Oy gevalt! How Yiddish halted trial of century


It has been New York's political corruption trial of the century, complete with FBI informers, meetings in strip clubs, and video footage of bribes passed in a car park rendezvous - and it all ground to a halt because of a lack of Yiddish translators.

Or, rather, the right kind of Yiddish translators.

One of those in the dock was Democratic politician Malcolm Smith, the first African American to be president of the New York State Senate, who allegedly bribed Republican Party leaders in New York to support his bid to become mayor of the city.

Moses "Mark" Stern, the chief informant in the case and a member of the Satmar Chasidic community in upstate Monsey, speaks both Yiddish and English.

But, since the three accused spoke to him solely in English, prosecutors did not deem pertinent taped Yiddish conversations he had with Jewish activist Joseph Frager, and a Queens rabbi, Zalman Beck.

Cross examination by the prosecution revealed the existence of between 70 and 90 hours of taped conversations, including about 28 hours in a particular dialect of Chasidic Yiddish, which, unlike more common forms of Yiddish, makes extensive use of religious phraseology.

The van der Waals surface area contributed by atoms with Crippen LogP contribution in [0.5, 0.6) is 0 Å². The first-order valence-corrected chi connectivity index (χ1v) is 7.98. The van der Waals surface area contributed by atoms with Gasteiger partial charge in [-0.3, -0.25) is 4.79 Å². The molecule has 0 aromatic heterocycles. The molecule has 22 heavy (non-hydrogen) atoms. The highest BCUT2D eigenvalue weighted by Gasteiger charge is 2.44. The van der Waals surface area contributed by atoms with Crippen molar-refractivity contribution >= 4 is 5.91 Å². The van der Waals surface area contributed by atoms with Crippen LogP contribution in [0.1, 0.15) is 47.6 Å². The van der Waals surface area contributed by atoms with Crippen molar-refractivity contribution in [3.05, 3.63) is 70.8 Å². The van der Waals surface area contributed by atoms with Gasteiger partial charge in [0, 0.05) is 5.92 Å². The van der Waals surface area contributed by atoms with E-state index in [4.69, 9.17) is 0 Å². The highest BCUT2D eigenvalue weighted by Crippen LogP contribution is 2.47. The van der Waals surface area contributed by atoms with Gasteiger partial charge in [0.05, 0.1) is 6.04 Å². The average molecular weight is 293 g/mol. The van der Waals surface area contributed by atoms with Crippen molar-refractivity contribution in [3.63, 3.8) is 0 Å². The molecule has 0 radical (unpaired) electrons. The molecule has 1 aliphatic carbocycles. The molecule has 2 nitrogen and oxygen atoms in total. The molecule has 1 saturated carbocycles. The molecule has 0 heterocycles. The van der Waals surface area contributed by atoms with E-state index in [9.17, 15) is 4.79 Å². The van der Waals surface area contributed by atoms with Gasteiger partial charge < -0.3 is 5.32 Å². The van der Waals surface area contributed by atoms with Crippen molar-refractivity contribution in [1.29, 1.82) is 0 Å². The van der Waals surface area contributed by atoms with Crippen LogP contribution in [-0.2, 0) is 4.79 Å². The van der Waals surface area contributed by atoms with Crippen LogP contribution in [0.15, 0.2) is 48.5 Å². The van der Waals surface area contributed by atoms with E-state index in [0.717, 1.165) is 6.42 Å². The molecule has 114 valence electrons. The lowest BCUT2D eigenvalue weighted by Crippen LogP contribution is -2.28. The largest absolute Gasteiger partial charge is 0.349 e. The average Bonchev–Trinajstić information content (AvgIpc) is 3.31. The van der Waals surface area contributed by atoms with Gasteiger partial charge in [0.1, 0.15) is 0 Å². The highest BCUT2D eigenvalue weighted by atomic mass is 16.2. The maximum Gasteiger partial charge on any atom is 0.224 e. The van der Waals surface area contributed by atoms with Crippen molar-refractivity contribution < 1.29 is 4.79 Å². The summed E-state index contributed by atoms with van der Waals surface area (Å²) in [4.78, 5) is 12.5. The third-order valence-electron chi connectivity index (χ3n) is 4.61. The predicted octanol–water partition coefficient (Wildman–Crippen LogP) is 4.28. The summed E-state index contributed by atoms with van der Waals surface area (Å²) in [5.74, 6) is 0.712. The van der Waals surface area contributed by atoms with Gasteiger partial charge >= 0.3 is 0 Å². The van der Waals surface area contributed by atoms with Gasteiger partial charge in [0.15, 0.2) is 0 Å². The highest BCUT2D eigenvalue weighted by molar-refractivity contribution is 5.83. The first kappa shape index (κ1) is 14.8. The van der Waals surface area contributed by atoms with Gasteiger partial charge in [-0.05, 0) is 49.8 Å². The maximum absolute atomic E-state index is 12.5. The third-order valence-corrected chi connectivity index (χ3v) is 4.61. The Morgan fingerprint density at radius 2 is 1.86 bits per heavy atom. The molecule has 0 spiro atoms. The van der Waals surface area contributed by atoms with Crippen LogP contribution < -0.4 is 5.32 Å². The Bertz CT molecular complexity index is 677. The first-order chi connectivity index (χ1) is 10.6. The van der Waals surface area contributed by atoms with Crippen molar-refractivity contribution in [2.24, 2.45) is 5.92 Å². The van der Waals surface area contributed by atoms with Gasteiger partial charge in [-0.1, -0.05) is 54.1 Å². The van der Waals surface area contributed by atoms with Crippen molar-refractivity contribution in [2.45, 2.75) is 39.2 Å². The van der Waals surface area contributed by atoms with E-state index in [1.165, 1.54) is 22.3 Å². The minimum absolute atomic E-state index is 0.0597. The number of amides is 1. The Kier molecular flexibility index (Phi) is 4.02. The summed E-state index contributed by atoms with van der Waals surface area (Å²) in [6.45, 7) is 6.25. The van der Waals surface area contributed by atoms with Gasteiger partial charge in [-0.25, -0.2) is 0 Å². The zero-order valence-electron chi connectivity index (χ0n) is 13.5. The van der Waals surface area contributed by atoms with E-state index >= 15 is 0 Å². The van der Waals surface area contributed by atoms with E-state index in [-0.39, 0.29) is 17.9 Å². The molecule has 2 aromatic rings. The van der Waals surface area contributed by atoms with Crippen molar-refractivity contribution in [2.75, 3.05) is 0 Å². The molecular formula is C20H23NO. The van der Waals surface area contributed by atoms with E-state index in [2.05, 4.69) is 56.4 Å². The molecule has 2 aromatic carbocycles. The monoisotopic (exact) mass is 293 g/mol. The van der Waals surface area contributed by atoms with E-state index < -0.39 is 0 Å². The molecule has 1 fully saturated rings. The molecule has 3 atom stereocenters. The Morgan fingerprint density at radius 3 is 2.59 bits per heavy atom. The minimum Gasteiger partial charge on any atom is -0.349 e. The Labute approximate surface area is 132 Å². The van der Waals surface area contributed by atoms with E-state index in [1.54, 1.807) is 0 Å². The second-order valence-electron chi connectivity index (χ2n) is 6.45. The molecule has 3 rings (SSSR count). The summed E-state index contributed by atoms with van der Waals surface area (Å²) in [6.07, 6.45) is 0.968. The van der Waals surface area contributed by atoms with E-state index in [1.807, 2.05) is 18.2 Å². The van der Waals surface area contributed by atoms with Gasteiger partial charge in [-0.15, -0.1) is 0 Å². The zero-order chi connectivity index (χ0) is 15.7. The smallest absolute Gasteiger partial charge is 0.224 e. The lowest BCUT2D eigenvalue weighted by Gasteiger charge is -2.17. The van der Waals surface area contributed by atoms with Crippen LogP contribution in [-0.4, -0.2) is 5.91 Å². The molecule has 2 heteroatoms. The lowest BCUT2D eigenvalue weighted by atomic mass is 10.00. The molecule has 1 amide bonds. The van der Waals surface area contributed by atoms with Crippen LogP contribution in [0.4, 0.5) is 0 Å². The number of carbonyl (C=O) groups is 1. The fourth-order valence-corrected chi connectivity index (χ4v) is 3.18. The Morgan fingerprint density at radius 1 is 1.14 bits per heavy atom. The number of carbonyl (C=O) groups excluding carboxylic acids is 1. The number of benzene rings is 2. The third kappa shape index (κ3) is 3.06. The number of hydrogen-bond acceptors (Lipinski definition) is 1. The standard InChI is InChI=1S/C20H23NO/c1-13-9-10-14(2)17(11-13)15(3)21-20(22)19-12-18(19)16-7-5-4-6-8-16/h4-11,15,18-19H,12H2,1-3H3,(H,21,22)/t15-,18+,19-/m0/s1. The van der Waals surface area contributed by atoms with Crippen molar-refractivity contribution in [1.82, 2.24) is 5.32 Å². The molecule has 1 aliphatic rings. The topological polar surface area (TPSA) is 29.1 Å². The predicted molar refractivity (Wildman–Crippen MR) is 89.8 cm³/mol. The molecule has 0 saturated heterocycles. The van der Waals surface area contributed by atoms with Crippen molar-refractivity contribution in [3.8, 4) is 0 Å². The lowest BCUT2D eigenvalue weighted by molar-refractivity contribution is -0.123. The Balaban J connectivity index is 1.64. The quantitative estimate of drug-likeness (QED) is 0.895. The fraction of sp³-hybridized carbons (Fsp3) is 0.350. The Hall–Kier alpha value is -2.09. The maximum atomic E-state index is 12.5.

Once the conversation was entered as evidence, lawyers tried to provide translations by June 16. Ruth Kohn, the last remaining translator of Yiddish for the Southern District of New York (until 2009 there were five on the books) was called on by the defence but the prosecution needed independent verification and the lack of translators - especially Orthodox ones over Shabbat - meant that the work could not be done in time.

After finding that a significant number of jury members would not be able to deliberate for the two extra weeks necessary to translate the recordings, Judge Kenneth M Karas declared a mistrial for Smith and one co-defendant.

New York newspapers have seized the occasion to dust off their Yiddish dictionaries. They kvetched (the New York Times) about the specific mishegas (New York Daily News) and the whole megillah (Wall Street Journal).

Unless he can show entrapment by Mr Stern, Smith will likely be exclaiming "vey iz mir" ("Woe is me") in January when the retrial starts.

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